29Sep2000 USA: 7-Eleven ads woo
women with high fashion image.
By Candace Talmadge
DALLAS, Sept 29 (Reuters) - In a first for a convenience
store operator, 7-Eleven Inc. has ventured into the world
of fashion with a full-page magazine advertisement that reads,
"New York. Paris. Milan. 7-Eleven."
Depicting a modestly posed yet scantily clad, long-legged
woman, the ad touts a new house brand of pantyhose called
Heaven Sent that Dallas-based 7-Eleven has been rolling into
its 5,700 U.S. and Canadian stores.
Along with a new house brand of eye shadow and lipstick called
Heart and Soul, and recently introduced items aimed at teenage
girls, the largest U.S. convenience store operator
is hoping the new merchandise will bring in more women, who
traditionally have been just 30 percent of its patrons. Males
between 18 and 34 typically have formed the rest of 7-Eleven's
- as well as the entire industry's - mainstay customer base.
"Convenience is more important to women," said Cheryl
Martineau, 7-Eleven category manager. "Women are more
willing to shop convenience stores now than they have been
in the past."
Martineau said 7-Eleven plans to deepen its selection of female-oriented
merchandise in the first quarter of 2001 by adding facial
and nail care products. For now, it's rolling out CD-size
compacts and mini compacts filled with Heart and Soul brand
eye shadow or lip colour, priced between $2.59 and $5.99;
teen-oriented bracelets; toe rings and key chains, costing
between $1.99 and $7.99; and Heaven Sent pantyhose, priced
from $2.99 to $4.69.
Dallas agency Coffee Black Advertising produced two versions
of a four-colour pantyhose print ad, which Martineau said
represents 7-Eleven's first foray into magazine advertising.
The first ad appears in the October issues of Cosmopolitan
and Glamour. The second, also a full page, is running in the
same month's issues of Working Woman and D, a Dallas city
magazine. The headline reads: "Three things you've never
seen in a trendy fashion ad." Copy lists the $1 off coupon
included in the ad, the 4-inch container in which each pair
of 7-Eleven pantyhose is packed and the 7-Eleven logo, which
is in both ads, along with the overall corporate theme, "Oh
Martineau said all of 7-Eleven's media buying is handled by
Camelot Communications Inc., Dallas.
According to Competitive Media Reporting, which tracks advertising
spending, 7-Eleven's 1999 consumer media spending was $26.9
million. Martineau declined to say whether the fashion ads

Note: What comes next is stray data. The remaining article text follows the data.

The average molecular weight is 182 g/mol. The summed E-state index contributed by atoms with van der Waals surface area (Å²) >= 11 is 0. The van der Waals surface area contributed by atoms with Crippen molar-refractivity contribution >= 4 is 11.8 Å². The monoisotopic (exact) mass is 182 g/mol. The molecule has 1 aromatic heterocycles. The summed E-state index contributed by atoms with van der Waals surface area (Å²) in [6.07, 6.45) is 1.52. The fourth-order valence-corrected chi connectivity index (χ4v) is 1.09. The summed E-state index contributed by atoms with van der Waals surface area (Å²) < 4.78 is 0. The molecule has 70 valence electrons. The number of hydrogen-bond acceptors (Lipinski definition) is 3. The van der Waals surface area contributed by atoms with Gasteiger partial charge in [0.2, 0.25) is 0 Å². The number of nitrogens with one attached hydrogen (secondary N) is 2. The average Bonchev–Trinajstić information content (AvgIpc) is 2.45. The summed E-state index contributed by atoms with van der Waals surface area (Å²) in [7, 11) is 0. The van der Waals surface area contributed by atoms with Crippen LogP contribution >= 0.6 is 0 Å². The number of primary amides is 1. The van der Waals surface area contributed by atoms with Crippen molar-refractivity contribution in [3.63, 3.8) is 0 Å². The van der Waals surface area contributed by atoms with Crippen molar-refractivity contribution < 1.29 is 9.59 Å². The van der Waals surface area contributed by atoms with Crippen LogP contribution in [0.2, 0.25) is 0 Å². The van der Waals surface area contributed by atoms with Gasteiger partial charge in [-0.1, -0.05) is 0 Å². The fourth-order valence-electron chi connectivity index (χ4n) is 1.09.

will affect this year's spending, although she did note that
they were currently scheduled for only one month.
"Broadening the stores' appeal makes sense," said
Andrew Ebersole, a bond analyst for KDP Investment Advisors,
a Montpelier, Vt.-based research firm that specialised in
high-yield bond analysis. "It's another demographic to
7-Eleven's concern about new customers appears to be shared
by the entire U.S. convenience story industry, which had 1999
revenues of $256.6 billion, according to the Franchise Finance
Corporation of America, a Scottsdale, Ariz., firm that provides
real estate financing for multi-unit retail operators. According
to a recently released FFCA report, convenience stores are
searching for ways to attract a wider range of consumers amid
fiercely intensifying competition. The report stated that
among problems convenience stores face are major oil company
consolidation, heightened competition from retailers such
as supermarkets and mass merchandisers, shrinking gasoline
margins and reduced income from tobacco purchases.
The industry is especially dependent on and worried about
tobacco sales, which have been under assault for a number
of years, noted Claire Pamplin, editor-in-chief of Convenience
Store News, a New York-based trade publication. In 1999,
CSN estimated that tobacco accounted for 34.9 percent of convenience
store sales, while health, beauty and cosmetic merchandise
provided just 1.31 percent of revenues.
"Even a percentage point or two growth in a product category
reduces the dependency on tobacco," Pamplin said.
She said this is one compelling reason for store operators
to expand their offerings in high-margin categories such as
health-beauty-cosmetics or fresh food.
"7-Eleven has always been known for dashboard dining,"
said company spokeswoman Dana Manley. She added that in the
next two months, new foods that appeal especially to women,
such as fresh-cut produce and salads, will start appearing
in the company's stores.
While bond analyst Ebersole thinks 7-Eleven is on the right
track, he said the jury's still out on the company's effort
to tilt its customer mix or raise overall revenue with its
women-oriented merchandising attempts. Earlier in September,
7-Eleven reported its 38th consecutive monthly increase in
U.S. same-store sales, which rose 5.7 percent in August, compared
with a 4.9 percent gain in the same month of 1999.
(C) Reuters Limited 2000.
REUTERS NEWS SERVICE 29/09/2000